If one sells equities too hastily, you can potentially leave further gains on the table by no longer having any exposure in play. Besides exposure to the broader market, it also means that you lose exposure to the developments of individual stocks that might move separate to the market.

Even where an individual does sell out of the market in anticipation of re-entering later, there is no assurance that they will identify or have the conviction to take up that opportunity, especially if the market starts to rally quickly. This also speaks to the notion of opportunity cost, which could be enormous under the current circumstances, with the Federal Reserve printing money and buying billions of dollars in assets daily, and the US government indicating more economic stimulus could be in the pipeline.

Holding all positions

Although it can seem like a daunting prospect in the middle of a recession, holding stocks has proven to be one of the most effective investment strategies in the long-run. The stock market has always trended higher, while the impact of dividends and compounding returns is near immeasurable.

Based on data going back to 1930, if investors sat out the S&P 500’s best ten days of each decade, total returns would be just 91% compared with nearly 15,000%. Even if you are exposed to sharp falls in the market, retaining exposure to the accompanying upswings has been invaluable.

Holding positions also ensures that you are still leveraged to material news flow relating to a company’s operations. For example, consider the numerous companies vying to be first-to-market with a Coronavirus vaccine, which if successful, would transform a company overnight. Even amidst market volatility, there are still individual stocks or sectors that can outperform. This includes the likes of companies with defensive qualities such as Costco (NASDAQ: COST).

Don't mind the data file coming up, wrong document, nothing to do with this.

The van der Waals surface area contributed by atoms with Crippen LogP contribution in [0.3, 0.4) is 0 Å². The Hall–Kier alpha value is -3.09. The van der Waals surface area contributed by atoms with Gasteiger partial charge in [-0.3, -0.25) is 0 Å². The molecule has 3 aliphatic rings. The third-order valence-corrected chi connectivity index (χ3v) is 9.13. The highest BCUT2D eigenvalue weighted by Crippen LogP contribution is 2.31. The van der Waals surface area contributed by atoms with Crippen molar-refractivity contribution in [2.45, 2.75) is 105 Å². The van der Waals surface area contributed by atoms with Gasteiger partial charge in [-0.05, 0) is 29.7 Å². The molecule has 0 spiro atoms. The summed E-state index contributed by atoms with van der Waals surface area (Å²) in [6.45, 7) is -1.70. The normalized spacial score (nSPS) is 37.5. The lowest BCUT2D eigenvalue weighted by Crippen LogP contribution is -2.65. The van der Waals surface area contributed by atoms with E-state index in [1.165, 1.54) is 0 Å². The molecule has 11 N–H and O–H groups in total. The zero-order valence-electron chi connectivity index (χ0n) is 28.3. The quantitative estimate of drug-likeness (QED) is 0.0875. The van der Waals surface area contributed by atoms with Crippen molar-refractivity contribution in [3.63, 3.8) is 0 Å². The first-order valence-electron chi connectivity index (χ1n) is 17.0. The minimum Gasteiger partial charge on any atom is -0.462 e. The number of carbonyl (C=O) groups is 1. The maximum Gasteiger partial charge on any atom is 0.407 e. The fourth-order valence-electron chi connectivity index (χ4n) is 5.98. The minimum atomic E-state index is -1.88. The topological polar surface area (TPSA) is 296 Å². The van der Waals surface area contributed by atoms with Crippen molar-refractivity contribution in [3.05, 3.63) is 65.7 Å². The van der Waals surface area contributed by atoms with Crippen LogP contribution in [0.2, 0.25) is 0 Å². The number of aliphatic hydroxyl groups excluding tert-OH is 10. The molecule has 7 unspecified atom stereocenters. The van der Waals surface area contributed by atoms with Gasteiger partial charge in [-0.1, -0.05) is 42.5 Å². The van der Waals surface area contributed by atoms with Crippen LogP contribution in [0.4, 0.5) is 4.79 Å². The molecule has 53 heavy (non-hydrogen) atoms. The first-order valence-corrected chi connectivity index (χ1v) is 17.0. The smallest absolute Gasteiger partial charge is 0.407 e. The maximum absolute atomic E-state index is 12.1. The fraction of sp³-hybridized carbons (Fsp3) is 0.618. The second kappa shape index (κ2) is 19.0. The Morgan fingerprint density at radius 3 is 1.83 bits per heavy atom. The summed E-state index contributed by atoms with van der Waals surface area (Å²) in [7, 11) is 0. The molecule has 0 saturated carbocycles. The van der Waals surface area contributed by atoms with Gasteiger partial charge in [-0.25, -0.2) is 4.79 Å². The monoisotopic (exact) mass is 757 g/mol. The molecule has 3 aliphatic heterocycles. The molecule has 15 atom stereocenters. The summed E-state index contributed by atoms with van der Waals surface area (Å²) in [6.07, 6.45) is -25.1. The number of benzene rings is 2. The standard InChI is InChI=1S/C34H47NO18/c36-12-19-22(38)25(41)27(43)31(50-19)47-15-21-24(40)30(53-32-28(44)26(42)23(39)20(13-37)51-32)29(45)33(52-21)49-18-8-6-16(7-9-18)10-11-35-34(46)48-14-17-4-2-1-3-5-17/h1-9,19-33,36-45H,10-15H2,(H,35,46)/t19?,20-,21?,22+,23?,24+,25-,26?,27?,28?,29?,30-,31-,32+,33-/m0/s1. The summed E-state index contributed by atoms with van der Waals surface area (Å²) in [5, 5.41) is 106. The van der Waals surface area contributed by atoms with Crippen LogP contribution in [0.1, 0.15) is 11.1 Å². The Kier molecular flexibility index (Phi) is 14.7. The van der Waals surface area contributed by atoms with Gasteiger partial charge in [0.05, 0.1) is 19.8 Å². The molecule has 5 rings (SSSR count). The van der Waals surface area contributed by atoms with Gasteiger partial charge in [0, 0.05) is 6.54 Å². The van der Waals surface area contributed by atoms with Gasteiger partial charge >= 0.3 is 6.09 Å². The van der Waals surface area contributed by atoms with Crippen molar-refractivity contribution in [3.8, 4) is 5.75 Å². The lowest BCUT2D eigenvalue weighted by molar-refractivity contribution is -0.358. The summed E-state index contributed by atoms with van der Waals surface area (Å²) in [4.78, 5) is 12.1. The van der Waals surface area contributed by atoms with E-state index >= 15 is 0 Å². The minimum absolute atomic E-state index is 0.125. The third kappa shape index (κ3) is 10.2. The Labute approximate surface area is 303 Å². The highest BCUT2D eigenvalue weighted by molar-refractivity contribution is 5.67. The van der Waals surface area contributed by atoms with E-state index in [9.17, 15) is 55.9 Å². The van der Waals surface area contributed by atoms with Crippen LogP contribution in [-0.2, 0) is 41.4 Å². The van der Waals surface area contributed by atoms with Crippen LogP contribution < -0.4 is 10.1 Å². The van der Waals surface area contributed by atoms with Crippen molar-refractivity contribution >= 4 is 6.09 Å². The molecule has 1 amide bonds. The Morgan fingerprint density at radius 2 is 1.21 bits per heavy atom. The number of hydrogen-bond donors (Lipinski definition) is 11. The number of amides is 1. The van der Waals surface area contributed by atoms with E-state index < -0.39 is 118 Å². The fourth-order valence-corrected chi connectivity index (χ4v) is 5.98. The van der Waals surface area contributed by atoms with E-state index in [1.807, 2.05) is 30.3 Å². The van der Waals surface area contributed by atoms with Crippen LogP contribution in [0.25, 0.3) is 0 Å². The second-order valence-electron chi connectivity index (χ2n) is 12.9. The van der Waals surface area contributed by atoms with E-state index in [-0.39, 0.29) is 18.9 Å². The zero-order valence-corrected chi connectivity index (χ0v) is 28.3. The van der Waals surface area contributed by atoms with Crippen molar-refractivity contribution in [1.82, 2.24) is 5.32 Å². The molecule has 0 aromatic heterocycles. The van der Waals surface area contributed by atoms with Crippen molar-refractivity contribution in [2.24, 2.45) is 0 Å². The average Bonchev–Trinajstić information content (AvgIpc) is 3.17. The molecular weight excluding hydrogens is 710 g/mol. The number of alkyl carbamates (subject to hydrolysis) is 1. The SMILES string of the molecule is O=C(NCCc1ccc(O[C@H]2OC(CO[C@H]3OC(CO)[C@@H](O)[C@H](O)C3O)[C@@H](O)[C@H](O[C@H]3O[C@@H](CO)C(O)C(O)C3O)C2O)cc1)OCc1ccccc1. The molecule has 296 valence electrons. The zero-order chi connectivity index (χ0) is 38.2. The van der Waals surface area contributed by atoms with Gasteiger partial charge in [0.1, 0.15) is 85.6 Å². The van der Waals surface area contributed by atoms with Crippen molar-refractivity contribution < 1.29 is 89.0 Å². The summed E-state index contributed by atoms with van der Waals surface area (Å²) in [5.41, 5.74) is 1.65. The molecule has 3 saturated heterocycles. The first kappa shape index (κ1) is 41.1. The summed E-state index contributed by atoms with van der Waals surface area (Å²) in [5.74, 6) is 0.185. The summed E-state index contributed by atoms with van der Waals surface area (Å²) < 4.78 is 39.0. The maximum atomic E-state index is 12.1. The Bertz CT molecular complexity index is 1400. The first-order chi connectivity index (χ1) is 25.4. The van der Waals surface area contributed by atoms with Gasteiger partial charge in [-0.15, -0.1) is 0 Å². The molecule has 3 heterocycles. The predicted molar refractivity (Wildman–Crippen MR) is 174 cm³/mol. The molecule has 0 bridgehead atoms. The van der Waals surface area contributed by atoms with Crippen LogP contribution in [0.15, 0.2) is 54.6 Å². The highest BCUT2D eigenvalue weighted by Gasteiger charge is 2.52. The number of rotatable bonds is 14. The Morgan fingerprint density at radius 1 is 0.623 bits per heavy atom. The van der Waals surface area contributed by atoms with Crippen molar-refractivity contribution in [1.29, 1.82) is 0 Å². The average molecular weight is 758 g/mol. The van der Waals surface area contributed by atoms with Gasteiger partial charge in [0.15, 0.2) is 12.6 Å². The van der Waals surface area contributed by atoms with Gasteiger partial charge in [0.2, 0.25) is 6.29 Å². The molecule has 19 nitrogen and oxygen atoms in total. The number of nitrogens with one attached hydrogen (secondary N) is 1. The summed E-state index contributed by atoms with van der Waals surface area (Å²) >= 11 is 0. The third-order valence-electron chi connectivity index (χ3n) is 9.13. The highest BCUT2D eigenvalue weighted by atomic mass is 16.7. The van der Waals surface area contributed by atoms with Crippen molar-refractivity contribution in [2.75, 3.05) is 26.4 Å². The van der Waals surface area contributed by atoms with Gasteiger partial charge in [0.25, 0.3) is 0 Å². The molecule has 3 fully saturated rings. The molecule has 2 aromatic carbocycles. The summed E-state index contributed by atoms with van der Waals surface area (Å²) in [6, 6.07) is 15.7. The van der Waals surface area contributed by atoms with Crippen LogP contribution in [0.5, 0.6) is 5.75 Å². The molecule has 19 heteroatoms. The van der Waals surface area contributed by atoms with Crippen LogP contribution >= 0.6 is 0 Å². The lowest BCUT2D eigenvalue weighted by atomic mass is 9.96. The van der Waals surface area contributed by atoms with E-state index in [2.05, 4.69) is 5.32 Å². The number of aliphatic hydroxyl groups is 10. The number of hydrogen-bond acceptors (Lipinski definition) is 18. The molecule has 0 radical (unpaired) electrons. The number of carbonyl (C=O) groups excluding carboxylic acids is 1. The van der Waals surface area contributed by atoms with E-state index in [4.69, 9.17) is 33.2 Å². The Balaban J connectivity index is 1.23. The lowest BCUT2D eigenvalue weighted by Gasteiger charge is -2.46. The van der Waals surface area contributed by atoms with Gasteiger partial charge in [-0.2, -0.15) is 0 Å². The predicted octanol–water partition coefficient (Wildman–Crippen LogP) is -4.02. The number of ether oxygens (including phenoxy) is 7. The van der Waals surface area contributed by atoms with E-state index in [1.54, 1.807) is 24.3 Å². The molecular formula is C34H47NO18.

Dollar cost averaging

Another investment strategy that seeks to take advantage of prolonged market volatility is dollar cost averaging, where one invests a consistent amount of money into a stock at regular intervals.

In a falling market dollar cost averaging can have the benefit of helping lower one’s average and reduce risk insofar as the timing of any buying activity. This strategy is most effective where it is anticipated that a stock’s performance has been temporarily hit by something outside its control, with its long-term prospects remaining sound.

Although this strategy can help maximise gains should equity prices eventually move higher, there may be some opportunity cost involved by committing to existing holdings rather than identifying other stocks that could be trading at a depressed price and offer more upside.

One other thing to consider is that this investment strategy has traditionally underperformed against lump-sum investing during rolling 10-year periods dating all the way back to the 1920s. However, in the decade between 2000 and 2009, which featured the tech bust, 9/11 and GFC, dollar cost averaging proved a rewarding exercise for those still holding shares today.